Tullow Oil may emerge as the latest casualty of the coronavirus this week as it prepares to lay bare the toll of a difficult year, amid growing investor concern for the oil industry in the months and years ahead.
The troubled exploration company has already lost more than half its market value since the start of 2019 as the Covid-19 outbreak punctured rising oil markets and cast doubt on the size of world energy demand in the year ahead.
The FTSE 250 group warned investors in January that it would take a £1.5bn writedown due to the economic impact of the virus, which has stalled growth in China and threatens productivity across the globe.
Since then, oil prices have tumbled to a one-year low of below $50 a barrel, from almost $69 at the beginning of the year, as traders warned the market to be prepared for “zero growth” in oil demand this year.
Tullow’s financial woes began before the coronavirus outbreak hit the globe’s appetite for oil.In December, its shares plunged to a 16-year low after the company surprised investors by slashing its production forecasts, scrapping its dividend and announcing that its chief executive and exploration director had left.
Life After Carbon: The Next Global Transformation of Cities
by Peter Plastrik , John Cleveland
The future of our cities is not what it used to be. The modern-city model that took hold globally in the twentieth century has outlived its usefulness. It cannot solve the problems it helped to create—especially global warming. Fortunately, a new model for urban development is emerging in cities to aggressively tackle the realities of climate change. It transforms the way cities design and use physical space, generate economic wealth, consume and dispose of resources, exploit and sustain the natural ecosystems, and prepare for the future. Available On Amazon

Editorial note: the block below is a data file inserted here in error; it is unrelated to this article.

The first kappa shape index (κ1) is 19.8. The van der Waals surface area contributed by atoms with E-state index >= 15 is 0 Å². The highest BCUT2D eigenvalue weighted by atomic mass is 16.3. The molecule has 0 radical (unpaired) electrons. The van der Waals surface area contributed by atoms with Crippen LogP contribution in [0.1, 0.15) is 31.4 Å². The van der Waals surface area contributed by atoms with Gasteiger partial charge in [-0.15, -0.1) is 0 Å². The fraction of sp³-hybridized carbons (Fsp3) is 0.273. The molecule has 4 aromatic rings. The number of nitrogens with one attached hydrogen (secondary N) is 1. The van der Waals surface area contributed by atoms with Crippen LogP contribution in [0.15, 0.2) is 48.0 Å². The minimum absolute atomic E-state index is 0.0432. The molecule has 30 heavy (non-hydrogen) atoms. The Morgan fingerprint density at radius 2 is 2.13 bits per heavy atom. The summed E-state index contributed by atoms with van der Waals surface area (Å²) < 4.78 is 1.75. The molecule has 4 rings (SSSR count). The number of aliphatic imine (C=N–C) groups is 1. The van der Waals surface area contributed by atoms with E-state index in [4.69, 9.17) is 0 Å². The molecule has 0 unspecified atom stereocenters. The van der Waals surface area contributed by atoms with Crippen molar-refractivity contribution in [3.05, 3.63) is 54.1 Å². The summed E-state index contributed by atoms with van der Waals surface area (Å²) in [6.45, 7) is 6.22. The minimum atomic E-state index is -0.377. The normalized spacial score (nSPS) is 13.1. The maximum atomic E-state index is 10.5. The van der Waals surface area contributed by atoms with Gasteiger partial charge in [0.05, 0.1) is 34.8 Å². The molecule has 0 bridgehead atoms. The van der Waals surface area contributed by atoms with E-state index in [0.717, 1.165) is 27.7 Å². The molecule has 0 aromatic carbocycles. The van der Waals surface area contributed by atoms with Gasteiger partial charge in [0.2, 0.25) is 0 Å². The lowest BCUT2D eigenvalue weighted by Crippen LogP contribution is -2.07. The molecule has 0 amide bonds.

by Elizabeth Kolbert
Over the last half-billion years, there have been Five mass extinctions, when the diversity of life on earth suddenly and dramatically contracted. Scientists around the world are currently monitoring the sixth extinction, predicted to be the most devastating extinction event since the asteroid impact that wiped out the dinosaurs. This time around, the cataclysm is us. In prose that is at once frank, entertaining, and deeply informed, New Yorker writer Elizabeth Kolbert tells us why and how human beings have altered life on the planet in a way no species has before. Interweaving research in half a dozen disciplines, descriptions of the fascinating species that have already been lost, and the history of extinction as a concept, Kolbert provides a moving and comprehensive account of the disappearances occurring before our very eyes. She shows that the sixth extinction is likely to be mankind's most lasting legacy, compelling us to rethink the fundamental question of what it means to be human. Available On Amazon
Climate Wars: The Fight for Survival as the World Overheats
by Gwynne Dyer
Waves of climate refugees. Dozens of failed states. All-out war. From one of the world’s great geopolitical analysts comes a terrifying glimpse of the strategic realities of the near future, when climate change drives the world’s powers towards the cut-throat politics of survival. Prescient and unflinching, Climate Wars will be one of the most important books of the coming years. Read it and find out what we’re heading for. Available On Amazon
From The Publisher:
Purchases on Amazon go to defray the cost of bringing you InnerSelf.comelf.com, MightyNatural.com, and ClimateImpactNews.com at no cost and without advertisers that track your browsing habits. Even if you click on a link but don't buy these selected products, anything else you buy in that same visit on Amazon pays us a small commission. There is no additional cost to you, so please contribute to the effort. You can also use this link to use to Amazon at any time so you can help support our efforts.